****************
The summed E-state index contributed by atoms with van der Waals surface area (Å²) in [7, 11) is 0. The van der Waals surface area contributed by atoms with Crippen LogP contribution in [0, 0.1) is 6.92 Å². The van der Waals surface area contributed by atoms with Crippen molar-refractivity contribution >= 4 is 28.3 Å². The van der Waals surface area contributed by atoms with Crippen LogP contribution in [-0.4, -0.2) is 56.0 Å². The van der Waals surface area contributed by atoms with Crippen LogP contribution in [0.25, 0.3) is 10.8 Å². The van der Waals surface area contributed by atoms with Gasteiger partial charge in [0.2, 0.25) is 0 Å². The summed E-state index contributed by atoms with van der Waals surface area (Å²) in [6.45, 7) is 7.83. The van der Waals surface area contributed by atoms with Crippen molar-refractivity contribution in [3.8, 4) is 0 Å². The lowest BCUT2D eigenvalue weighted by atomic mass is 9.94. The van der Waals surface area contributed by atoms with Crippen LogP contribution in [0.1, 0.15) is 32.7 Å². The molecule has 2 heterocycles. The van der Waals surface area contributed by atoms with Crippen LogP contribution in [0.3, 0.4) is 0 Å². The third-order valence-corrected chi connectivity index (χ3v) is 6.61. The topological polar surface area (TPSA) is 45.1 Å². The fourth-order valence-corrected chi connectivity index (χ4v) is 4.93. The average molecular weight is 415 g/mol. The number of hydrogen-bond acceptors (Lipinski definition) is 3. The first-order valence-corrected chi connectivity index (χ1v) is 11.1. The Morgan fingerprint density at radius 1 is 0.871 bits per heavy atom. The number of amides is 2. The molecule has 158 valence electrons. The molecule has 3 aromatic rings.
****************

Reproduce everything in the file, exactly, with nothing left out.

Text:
The summed E-state index contributed by atoms with van der Waals surface area (Å²) in [7, 11) is 0. The van der Waals surface area contributed by atoms with Crippen LogP contribution in [0, 0.1) is 6.92 Å². The van der Waals surface area contributed by atoms with Crippen molar-refractivity contribution >= 4 is 28.3 Å². The van der Waals surface area contributed by atoms with Crippen LogP contribution in [-0.4, -0.2) is 56.0 Å². The van der Waals surface area contributed by atoms with Crippen LogP contribution in [0.25, 0.3) is 10.8 Å². The van der Waals surface area contributed by atoms with Gasteiger partial charge in [0.2, 0.25) is 0 Å². The summed E-state index contributed by atoms with van der Waals surface area (Å²) in [6.45, 7) is 7.83. The van der Waals surface area contributed by atoms with Crippen molar-refractivity contribution in [3.8, 4) is 0 Å². The lowest BCUT2D eigenvalue weighted by atomic mass is 9.94. The van der Waals surface area contributed by atoms with Crippen LogP contribution in [0.1, 0.15) is 32.7 Å². The molecule has 2 heterocycles. The van der Waals surface area contributed by atoms with Crippen LogP contribution in [0.3, 0.4) is 0 Å². The third-order valence-corrected chi connectivity index (χ3v) is 6.61. The topological polar surface area (TPSA) is 45.1 Å². The fourth-order valence-corrected chi connectivity index (χ4v) is 4.93. The average molecular weight is 415 g/mol. The number of hydrogen-bond acceptors (Lipinski definition) is 3. The first-order valence-corrected chi connectivity index (χ1v) is 11.1. The Morgan fingerprint density at radius 1 is 0.871 bits per heavy atom. The number of amides is 2. The molecule has 158 valence electrons. The molecule has 3 aromatic rings.